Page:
Quake II RTX has received a new update that includes at least a handful of reasons for gamers to revisit the ray-traced version of id Software’s classic 1997 FPS.
As detailed in the patch notes shared by Steam, Quake II RTX’s 1.6.0 update not only fixes various issues but introduces numerous improvements, including contributions by GitHub user @res2k. Some of those exciting enhancements include support for HDR monitors and tonemapping, as well as the option of enabling red team’s upscaling solution for greater performance, AMD FidelityFX Super Resolution.
The highlights, as shared by NVIDIA’s Alexey Panteleev:
- AMD FidelityFX Super Resolution
- Automatic generation of emissive textures for custom maps
- Full-screen blend effects
- Gradient fog volumes
- HDR monitor support
- Improved laser beams
- Improved performance when using high-detail static models
- Improved, more physically correct material shading model
- New settings for nearest filtering on world and UI textures
- New, more flexible material definition system
- Reduced engine start-up and map load times
- Support for IQM models with skeletal animation
- Support for QBSP and BSPX map files with optional smooth normals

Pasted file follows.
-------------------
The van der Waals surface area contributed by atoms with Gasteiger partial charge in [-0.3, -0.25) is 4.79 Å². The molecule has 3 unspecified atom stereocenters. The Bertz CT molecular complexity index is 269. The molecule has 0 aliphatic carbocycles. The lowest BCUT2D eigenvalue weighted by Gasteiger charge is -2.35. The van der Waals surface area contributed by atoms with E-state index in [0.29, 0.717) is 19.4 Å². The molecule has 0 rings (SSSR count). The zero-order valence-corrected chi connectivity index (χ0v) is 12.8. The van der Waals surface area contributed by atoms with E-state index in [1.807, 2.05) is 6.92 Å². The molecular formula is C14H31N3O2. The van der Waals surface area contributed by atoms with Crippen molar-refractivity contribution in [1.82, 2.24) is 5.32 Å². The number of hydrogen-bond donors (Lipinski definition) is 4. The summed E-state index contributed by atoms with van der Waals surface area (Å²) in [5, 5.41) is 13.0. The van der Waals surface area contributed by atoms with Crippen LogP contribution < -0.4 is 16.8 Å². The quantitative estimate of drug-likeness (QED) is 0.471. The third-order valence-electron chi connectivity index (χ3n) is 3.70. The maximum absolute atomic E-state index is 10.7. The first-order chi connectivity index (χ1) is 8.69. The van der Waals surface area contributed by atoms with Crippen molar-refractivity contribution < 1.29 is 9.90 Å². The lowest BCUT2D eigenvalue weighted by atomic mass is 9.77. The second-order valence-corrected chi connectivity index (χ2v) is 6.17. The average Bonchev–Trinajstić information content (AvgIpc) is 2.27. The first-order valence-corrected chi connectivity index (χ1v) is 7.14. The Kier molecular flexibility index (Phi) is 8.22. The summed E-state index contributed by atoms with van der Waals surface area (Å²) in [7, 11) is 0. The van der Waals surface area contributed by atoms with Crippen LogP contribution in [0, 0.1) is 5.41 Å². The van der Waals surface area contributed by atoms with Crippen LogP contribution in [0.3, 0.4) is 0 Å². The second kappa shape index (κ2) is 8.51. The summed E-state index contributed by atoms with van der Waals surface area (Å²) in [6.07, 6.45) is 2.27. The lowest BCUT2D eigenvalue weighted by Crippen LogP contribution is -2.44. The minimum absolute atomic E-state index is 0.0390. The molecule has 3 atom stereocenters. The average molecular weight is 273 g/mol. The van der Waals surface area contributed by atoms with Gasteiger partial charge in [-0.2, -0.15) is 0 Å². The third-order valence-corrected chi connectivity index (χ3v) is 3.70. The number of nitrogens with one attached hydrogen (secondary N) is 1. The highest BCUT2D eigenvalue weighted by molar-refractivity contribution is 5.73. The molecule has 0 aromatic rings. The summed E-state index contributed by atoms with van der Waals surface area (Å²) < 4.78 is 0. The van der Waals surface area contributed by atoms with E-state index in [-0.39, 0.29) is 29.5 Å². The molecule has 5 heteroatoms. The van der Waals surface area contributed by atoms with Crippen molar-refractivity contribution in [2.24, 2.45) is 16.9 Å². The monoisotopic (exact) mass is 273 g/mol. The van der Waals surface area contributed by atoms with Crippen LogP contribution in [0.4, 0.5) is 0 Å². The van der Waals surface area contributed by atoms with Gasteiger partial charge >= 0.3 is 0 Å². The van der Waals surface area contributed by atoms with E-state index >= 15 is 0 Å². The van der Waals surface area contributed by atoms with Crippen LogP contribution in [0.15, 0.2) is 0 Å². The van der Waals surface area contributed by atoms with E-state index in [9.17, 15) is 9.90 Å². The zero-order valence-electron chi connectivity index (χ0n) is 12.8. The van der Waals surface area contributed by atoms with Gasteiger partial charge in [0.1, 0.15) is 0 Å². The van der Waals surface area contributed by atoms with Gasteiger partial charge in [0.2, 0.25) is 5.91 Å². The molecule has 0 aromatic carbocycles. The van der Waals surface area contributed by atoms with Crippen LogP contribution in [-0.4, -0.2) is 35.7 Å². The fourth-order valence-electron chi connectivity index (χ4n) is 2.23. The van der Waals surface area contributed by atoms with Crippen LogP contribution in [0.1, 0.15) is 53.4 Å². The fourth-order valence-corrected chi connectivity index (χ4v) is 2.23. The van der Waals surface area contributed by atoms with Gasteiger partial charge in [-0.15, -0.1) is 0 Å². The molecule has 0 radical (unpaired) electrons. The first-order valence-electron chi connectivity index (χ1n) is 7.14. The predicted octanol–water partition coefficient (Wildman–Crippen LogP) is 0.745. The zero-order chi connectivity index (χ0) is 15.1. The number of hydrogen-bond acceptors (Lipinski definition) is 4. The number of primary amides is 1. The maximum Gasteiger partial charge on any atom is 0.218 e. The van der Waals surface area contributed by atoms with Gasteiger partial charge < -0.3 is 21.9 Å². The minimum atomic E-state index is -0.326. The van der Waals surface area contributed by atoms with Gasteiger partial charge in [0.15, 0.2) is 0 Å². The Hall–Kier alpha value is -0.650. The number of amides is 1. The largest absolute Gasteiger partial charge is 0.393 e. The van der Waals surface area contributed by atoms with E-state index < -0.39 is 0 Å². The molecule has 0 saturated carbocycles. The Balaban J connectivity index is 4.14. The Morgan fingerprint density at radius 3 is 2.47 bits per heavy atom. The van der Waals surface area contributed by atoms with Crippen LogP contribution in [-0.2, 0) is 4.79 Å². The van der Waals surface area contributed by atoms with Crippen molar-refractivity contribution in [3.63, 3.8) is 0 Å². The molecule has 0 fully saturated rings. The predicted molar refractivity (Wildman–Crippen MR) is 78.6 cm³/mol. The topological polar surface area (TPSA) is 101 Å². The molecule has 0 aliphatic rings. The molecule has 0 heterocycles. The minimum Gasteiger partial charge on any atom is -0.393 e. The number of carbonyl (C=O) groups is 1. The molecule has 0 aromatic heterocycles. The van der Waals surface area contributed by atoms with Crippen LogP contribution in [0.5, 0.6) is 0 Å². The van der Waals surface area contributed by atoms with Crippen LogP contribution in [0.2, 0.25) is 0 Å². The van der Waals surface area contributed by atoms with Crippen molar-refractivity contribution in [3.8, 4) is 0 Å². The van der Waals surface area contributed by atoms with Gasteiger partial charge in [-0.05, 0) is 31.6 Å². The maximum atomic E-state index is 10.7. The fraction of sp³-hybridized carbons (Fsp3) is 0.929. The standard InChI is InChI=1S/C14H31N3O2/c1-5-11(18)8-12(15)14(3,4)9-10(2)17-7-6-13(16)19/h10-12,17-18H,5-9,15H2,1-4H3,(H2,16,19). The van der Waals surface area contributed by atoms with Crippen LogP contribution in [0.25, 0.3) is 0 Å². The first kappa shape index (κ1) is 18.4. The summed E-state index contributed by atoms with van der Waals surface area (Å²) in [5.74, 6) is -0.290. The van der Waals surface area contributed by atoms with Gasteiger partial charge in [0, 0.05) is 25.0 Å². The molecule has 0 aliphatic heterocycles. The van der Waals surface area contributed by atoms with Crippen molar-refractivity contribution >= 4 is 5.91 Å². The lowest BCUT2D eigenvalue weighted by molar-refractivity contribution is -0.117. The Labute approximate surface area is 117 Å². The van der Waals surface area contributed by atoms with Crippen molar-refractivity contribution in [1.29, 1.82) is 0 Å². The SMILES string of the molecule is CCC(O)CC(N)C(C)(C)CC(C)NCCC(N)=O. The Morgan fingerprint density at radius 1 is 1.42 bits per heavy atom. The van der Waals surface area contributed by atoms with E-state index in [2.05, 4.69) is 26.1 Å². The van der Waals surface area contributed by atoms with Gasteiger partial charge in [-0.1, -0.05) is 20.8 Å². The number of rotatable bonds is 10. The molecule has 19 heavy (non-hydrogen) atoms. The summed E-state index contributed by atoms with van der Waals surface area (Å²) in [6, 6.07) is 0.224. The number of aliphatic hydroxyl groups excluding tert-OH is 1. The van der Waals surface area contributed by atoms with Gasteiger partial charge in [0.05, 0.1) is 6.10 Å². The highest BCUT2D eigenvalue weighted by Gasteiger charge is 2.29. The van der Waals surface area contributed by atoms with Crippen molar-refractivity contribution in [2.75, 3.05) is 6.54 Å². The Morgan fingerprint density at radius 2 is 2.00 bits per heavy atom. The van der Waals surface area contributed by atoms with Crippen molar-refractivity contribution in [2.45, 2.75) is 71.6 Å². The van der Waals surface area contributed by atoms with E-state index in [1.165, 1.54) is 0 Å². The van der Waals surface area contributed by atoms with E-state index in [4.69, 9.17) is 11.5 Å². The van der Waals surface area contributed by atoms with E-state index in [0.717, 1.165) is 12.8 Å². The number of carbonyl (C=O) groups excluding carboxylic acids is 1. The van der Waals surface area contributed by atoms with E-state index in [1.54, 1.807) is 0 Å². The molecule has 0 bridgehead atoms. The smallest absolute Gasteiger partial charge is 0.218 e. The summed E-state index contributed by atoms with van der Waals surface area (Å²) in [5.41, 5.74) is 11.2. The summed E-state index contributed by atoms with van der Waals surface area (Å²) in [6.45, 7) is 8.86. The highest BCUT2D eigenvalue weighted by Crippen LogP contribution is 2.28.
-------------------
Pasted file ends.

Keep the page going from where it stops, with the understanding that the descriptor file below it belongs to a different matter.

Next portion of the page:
“Quake II RTX builds on the work of Christoph Schied and the team at the Karlsruhe Institute of Technology, who added ray tracing to Quake II to create Q2VKPT (in turn building upon the Q2PRO code base),” the about section of the game on Steam reads.
“NVIDIA has introduced new path-traced visual effects, has improved texturing, and has made dozens of other changes and improvements, resulting in an experience that rivals games created today, and pushes your RTX hardware to the limit.”
Quake II RTX is available to play on Windows and Linux machines. The game is available as a free download, but Quake fans who want to play more than just the first three levels of the game will need a full copy of the original.